The difference resulted primarily from the income statement effects of different asset bases arising from treatment the merger as a pooling for U.K. purposes and as a purchase for U.S. purposes. Even more troubling, the differences resulted in shareholders' equity of 3.5 billion [pounds] in the U.S., but a negative 300 million [pounds] in the U.K. After the release of these figures, SmithKline's stock in the U.S. was trading at 17 percent below the shares listed on the London exchange. The disparity was not surprising, given the startling differences in reported results under the two different sets of accounting rules.


What can be done to make the results more comparable? There are several possibilities:

* The standard-setting bodies of the world can take the initiative in reaching agreements as to common accounting treatments. Through a network of bilateral and multilateral cooperation, the FASB and its counterparts around the world could hammer out a series of agreements similar to the reciprocity agreements the SEC is working out with other securities regulators. The SEC is already in the trial stage of its reciprocity agreement with Canada. If the results are positive, it will consider expanding the agreement to the U.K.

* The securities regulators of the world could agree to acknowledge the authority of some transnational organization in international standard setting. The organization most likely to succeed is the International Accounting Standards Committee. Formed in 1973, IASC's early standards were very liberal because they were intended to accommodate the accounting principles of virtually every country. By being so liberal, IASC's standards gained acceptance, but they offered little hope of international comparability.

The emergence of the international Organization of Securities Commissions has forced IASC to take a different stance. IOSCO was formed in 1975 to promote the free flow of capital across borders. To remove the barriers set up by differences in accounting standards, IOSCO told IASC that it would enforce IASC's standards if IASC would reduce the number of acceptable treatments in its existing standards and fill in the gaps for any standards that are missing. To achieve this objective, on January 1, 1989, IASC issued E32, a sweeping set of guidelines designed to eliminate alternatives. It has also set out to beef up its financial resources and staffing to address the many issues that remain.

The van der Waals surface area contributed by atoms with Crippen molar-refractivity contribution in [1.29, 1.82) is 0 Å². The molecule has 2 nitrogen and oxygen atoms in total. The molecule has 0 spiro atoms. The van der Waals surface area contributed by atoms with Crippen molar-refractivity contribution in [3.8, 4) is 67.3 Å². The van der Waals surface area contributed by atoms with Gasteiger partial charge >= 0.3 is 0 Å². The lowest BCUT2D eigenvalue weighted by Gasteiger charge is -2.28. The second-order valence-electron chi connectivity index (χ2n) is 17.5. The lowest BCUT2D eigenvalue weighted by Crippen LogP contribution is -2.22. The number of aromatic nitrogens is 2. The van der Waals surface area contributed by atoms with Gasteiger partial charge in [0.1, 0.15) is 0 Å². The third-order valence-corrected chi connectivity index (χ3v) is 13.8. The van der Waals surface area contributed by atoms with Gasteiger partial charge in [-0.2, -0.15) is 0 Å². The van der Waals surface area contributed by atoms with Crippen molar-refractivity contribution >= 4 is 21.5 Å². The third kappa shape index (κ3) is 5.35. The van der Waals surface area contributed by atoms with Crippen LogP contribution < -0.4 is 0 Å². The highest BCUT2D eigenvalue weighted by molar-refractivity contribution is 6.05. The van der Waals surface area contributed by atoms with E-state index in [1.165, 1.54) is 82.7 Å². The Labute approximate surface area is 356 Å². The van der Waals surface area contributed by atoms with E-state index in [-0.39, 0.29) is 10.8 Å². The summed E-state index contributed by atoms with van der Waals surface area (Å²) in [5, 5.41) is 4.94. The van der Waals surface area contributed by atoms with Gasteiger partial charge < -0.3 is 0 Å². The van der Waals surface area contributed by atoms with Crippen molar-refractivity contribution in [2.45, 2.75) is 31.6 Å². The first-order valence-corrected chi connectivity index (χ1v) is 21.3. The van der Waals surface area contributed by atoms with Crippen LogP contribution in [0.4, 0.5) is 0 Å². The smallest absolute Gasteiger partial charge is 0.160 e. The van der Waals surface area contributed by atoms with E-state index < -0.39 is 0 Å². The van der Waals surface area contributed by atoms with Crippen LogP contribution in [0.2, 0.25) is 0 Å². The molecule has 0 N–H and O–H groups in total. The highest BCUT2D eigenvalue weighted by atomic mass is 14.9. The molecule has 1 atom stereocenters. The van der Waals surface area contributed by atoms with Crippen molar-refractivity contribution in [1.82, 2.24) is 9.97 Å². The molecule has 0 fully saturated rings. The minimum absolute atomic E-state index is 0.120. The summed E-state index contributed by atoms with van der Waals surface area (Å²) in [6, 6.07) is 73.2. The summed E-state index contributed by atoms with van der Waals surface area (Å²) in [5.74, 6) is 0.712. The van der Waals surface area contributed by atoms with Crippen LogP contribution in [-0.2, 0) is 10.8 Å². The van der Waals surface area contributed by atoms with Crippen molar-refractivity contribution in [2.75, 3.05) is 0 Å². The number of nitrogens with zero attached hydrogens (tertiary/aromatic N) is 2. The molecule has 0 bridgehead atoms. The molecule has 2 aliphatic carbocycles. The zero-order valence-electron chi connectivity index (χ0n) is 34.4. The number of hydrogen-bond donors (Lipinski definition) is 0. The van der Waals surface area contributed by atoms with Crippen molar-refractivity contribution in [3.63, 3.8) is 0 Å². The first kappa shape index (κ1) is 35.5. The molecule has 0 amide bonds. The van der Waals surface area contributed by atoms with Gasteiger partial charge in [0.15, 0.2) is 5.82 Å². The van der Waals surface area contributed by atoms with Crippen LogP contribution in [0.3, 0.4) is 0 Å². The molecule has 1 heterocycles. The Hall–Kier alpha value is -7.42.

If successful, this effort could mean some unexpected, maybe even unpopular changes for U.S. companies. This fall, IASC plans to issue an exposure draft, to become effective immediately, that would eliminate LIFO as a method of inventory valuation. And, as this issue of Financial Executive goes to press, IASC is preparing to issue an exposure draft on poolings of interest, with the hope of introducing a new standard in mid-1993.

* Some future altenatives can be developed, evolving from a combination or fine-tuning of one or both of the above possibilities. One suggestion might be for the FASB to work with IASC, as well as other such bodies as Britain's Accounting Standards Committee, the Japanese Business Accounting Deliberation Council, and the European Commission. Such cooperation could include researching, identifying, and developing new standards that address emerging issues common to multinationals. By becoming more involved in setting international standards, the FASB could enhance its role in shaping new standards that protect U.S. companies from potentially unfair accounting and reporting requirements.

Let me suggest some of the criteria a truly viable solution must include:

First, it must provide for broad, rather than narrow, standards. International standards shouldn't try to close every loophole that could possibly jeopardize comparability. The loophole-closing approach leads straight into the temptation to issue standards that are costly to comply with, are difficult to understand, and emphasize form over substance. Broad standards are far preferable.